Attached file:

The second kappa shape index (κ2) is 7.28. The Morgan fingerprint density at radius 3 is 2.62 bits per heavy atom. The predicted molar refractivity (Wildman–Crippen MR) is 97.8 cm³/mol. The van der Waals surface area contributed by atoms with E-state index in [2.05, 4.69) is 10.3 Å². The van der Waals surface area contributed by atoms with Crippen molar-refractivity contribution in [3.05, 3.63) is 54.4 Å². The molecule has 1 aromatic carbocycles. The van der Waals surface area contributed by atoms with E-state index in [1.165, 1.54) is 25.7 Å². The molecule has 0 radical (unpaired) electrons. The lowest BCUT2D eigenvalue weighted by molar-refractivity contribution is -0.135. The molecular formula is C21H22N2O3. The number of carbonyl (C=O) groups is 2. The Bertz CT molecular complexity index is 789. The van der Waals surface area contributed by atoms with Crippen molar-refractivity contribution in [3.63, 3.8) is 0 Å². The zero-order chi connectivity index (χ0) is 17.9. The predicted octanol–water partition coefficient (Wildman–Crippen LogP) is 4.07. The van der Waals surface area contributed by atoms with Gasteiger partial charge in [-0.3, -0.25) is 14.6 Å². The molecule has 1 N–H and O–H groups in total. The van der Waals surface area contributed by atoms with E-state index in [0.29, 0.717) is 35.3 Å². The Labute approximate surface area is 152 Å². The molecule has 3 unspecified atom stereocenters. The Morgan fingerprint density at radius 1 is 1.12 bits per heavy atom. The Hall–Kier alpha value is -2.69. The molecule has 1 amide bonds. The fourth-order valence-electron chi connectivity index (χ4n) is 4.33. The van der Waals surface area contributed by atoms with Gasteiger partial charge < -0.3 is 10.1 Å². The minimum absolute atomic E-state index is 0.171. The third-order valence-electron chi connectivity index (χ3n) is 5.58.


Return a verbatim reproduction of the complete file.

The second kappa shape index (κ2) is 7.28. The Morgan fingerprint density at radius 3 is 2.62 bits per heavy atom. The predicted molar refractivity (Wildman–Crippen MR) is 97.8 cm³/mol. The van der Waals surface area contributed by atoms with E-state index in [2.05, 4.69) is 10.3 Å². The van der Waals surface area contributed by atoms with Crippen molar-refractivity contribution in [3.05, 3.63) is 54.4 Å². The molecule has 1 aromatic carbocycles. The van der Waals surface area contributed by atoms with E-state index in [1.165, 1.54) is 25.7 Å². The molecule has 0 radical (unpaired) electrons. The lowest BCUT2D eigenvalue weighted by molar-refractivity contribution is -0.135. The molecular formula is C21H22N2O3. The number of carbonyl (C=O) groups is 2. The Bertz CT molecular complexity index is 789. The van der Waals surface area contributed by atoms with Crippen molar-refractivity contribution in [3.63, 3.8) is 0 Å². The zero-order chi connectivity index (χ0) is 17.9. The predicted octanol–water partition coefficient (Wildman–Crippen LogP) is 4.07. The van der Waals surface area contributed by atoms with Gasteiger partial charge in [-0.3, -0.25) is 14.6 Å². The molecule has 1 N–H and O–H groups in total. The van der Waals surface area contributed by atoms with E-state index in [0.29, 0.717) is 35.3 Å². The Labute approximate surface area is 152 Å². The molecule has 3 unspecified atom stereocenters. The Morgan fingerprint density at radius 1 is 1.12 bits per heavy atom. The Hall–Kier alpha value is -2.69. The molecule has 1 amide bonds. The fourth-order valence-electron chi connectivity index (χ4n) is 4.33. The van der Waals surface area contributed by atoms with Gasteiger partial charge < -0.3 is 10.1 Å². The minimum absolute atomic E-state index is 0.171. The third-order valence-electron chi connectivity index (χ3n) is 5.58.